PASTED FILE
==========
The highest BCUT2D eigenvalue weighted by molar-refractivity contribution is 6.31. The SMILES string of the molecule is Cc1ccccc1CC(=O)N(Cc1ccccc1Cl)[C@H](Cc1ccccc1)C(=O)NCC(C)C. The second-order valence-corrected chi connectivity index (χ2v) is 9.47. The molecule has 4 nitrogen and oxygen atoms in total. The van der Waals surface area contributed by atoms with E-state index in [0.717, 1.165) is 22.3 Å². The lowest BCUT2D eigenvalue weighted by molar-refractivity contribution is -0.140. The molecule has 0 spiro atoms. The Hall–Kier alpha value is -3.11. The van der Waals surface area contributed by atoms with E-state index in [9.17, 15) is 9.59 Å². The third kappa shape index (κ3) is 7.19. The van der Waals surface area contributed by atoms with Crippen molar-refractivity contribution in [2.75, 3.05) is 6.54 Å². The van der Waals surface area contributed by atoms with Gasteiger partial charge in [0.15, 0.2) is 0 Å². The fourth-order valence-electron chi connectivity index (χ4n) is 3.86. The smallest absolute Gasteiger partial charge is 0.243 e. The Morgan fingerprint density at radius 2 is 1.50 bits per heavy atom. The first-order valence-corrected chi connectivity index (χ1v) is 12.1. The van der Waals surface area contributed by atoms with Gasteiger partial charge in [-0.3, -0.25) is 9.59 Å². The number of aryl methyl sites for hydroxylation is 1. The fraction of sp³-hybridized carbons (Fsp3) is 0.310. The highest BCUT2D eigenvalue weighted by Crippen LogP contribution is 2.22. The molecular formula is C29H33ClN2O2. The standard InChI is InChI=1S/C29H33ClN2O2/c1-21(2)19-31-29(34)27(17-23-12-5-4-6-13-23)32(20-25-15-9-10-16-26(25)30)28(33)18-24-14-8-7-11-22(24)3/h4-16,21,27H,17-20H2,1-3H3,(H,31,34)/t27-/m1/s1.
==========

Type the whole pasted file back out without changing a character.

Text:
The highest BCUT2D eigenvalue weighted by molar-refractivity contribution is 6.31. The SMILES string of the molecule is Cc1ccccc1CC(=O)N(Cc1ccccc1Cl)[C@H](Cc1ccccc1)C(=O)NCC(C)C. The second-order valence-corrected chi connectivity index (χ2v) is 9.47. The molecule has 4 nitrogen and oxygen atoms in total. The van der Waals surface area contributed by atoms with E-state index in [0.717, 1.165) is 22.3 Å². The lowest BCUT2D eigenvalue weighted by molar-refractivity contribution is -0.140. The molecule has 0 spiro atoms. The Hall–Kier alpha value is -3.11. The van der Waals surface area contributed by atoms with E-state index in [9.17, 15) is 9.59 Å². The third kappa shape index (κ3) is 7.19. The van der Waals surface area contributed by atoms with Crippen molar-refractivity contribution in [2.75, 3.05) is 6.54 Å². The van der Waals surface area contributed by atoms with Gasteiger partial charge in [0.15, 0.2) is 0 Å². The fourth-order valence-electron chi connectivity index (χ4n) is 3.86. The smallest absolute Gasteiger partial charge is 0.243 e. The Morgan fingerprint density at radius 2 is 1.50 bits per heavy atom. The first-order valence-corrected chi connectivity index (χ1v) is 12.1. The van der Waals surface area contributed by atoms with Gasteiger partial charge in [-0.3, -0.25) is 9.59 Å². The number of aryl methyl sites for hydroxylation is 1. The fraction of sp³-hybridized carbons (Fsp3) is 0.310. The highest BCUT2D eigenvalue weighted by Crippen LogP contribution is 2.22. The molecular formula is C29H33ClN2O2. The standard InChI is InChI=1S/C29H33ClN2O2/c1-21(2)19-31-29(34)27(17-23-12-5-4-6-13-23)32(20-25-15-9-10-16-26(25)30)28(33)18-24-14-8-7-11-22(24)3/h4-16,21,27H,17-20H2,1-3H3,(H,31,34)/t27-/m1/s1.